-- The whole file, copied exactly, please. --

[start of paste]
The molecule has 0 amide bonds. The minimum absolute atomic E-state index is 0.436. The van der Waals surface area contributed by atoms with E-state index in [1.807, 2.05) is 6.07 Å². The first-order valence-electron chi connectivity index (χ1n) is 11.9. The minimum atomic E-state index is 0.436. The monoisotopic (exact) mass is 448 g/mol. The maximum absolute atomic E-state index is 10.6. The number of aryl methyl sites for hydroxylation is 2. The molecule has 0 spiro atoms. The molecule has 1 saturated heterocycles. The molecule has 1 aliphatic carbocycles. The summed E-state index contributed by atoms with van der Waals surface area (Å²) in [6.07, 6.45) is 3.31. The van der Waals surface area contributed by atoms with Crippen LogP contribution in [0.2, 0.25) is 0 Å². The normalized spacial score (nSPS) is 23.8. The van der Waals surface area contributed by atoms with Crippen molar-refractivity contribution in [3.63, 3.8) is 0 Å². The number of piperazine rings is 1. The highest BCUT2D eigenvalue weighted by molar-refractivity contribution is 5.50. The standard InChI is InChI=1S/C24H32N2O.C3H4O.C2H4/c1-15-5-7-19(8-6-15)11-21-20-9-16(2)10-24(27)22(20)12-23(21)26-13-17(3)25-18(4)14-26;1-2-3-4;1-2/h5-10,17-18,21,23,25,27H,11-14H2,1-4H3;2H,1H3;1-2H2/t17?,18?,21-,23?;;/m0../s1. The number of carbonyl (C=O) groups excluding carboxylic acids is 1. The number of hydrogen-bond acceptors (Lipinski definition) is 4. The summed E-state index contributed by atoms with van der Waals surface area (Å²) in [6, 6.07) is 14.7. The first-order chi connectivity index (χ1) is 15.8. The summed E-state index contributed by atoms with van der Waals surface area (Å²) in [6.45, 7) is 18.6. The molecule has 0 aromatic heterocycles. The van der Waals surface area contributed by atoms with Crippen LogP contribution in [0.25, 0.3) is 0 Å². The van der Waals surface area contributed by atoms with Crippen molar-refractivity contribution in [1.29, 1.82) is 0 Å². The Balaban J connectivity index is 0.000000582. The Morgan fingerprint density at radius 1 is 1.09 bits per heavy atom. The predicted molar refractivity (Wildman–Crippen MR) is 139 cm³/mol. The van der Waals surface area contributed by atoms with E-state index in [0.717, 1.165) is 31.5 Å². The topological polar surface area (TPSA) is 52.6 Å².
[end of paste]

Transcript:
The molecule has 0 amide bonds. The minimum absolute atomic E-state index is 0.436. The van der Waals surface area contributed by atoms with E-state index in [1.807, 2.05) is 6.07 Å². The first-order valence-electron chi connectivity index (χ1n) is 11.9. The minimum atomic E-state index is 0.436. The monoisotopic (exact) mass is 448 g/mol. The maximum absolute atomic E-state index is 10.6. The number of aryl methyl sites for hydroxylation is 2. The molecule has 0 spiro atoms. The molecule has 1 saturated heterocycles. The molecule has 1 aliphatic carbocycles. The summed E-state index contributed by atoms with van der Waals surface area (Å²) in [6.07, 6.45) is 3.31. The van der Waals surface area contributed by atoms with Crippen LogP contribution in [0.2, 0.25) is 0 Å². The normalized spacial score (nSPS) is 23.8. The van der Waals surface area contributed by atoms with Crippen molar-refractivity contribution in [3.63, 3.8) is 0 Å². The number of piperazine rings is 1. The highest BCUT2D eigenvalue weighted by molar-refractivity contribution is 5.50. The standard InChI is InChI=1S/C24H32N2O.C3H4O.C2H4/c1-15-5-7-19(8-6-15)11-21-20-9-16(2)10-24(27)22(20)12-23(21)26-13-17(3)25-18(4)14-26;1-2-3-4;1-2/h5-10,17-18,21,23,25,27H,11-14H2,1-4H3;2H,1H3;1-2H2/t17?,18?,21-,23?;;/m0../s1. The number of carbonyl (C=O) groups excluding carboxylic acids is 1. The number of hydrogen-bond acceptors (Lipinski definition) is 4. The summed E-state index contributed by atoms with van der Waals surface area (Å²) in [6, 6.07) is 14.7. The first-order chi connectivity index (χ1) is 15.8. The summed E-state index contributed by atoms with van der Waals surface area (Å²) in [6.45, 7) is 18.6. The molecule has 0 aromatic heterocycles. The van der Waals surface area contributed by atoms with Crippen LogP contribution in [0.25, 0.3) is 0 Å². The van der Waals surface area contributed by atoms with Crippen molar-refractivity contribution in [1.29, 1.82) is 0 Å². The Balaban J connectivity index is 0.000000582. The Morgan fingerprint density at radius 1 is 1.09 bits per heavy atom. The predicted molar refractivity (Wildman–Crippen MR) is 139 cm³/mol. The van der Waals surface area contributed by atoms with E-state index in [0.717, 1.165) is 31.5 Å². The topological polar surface area (TPSA) is 52.6 Å².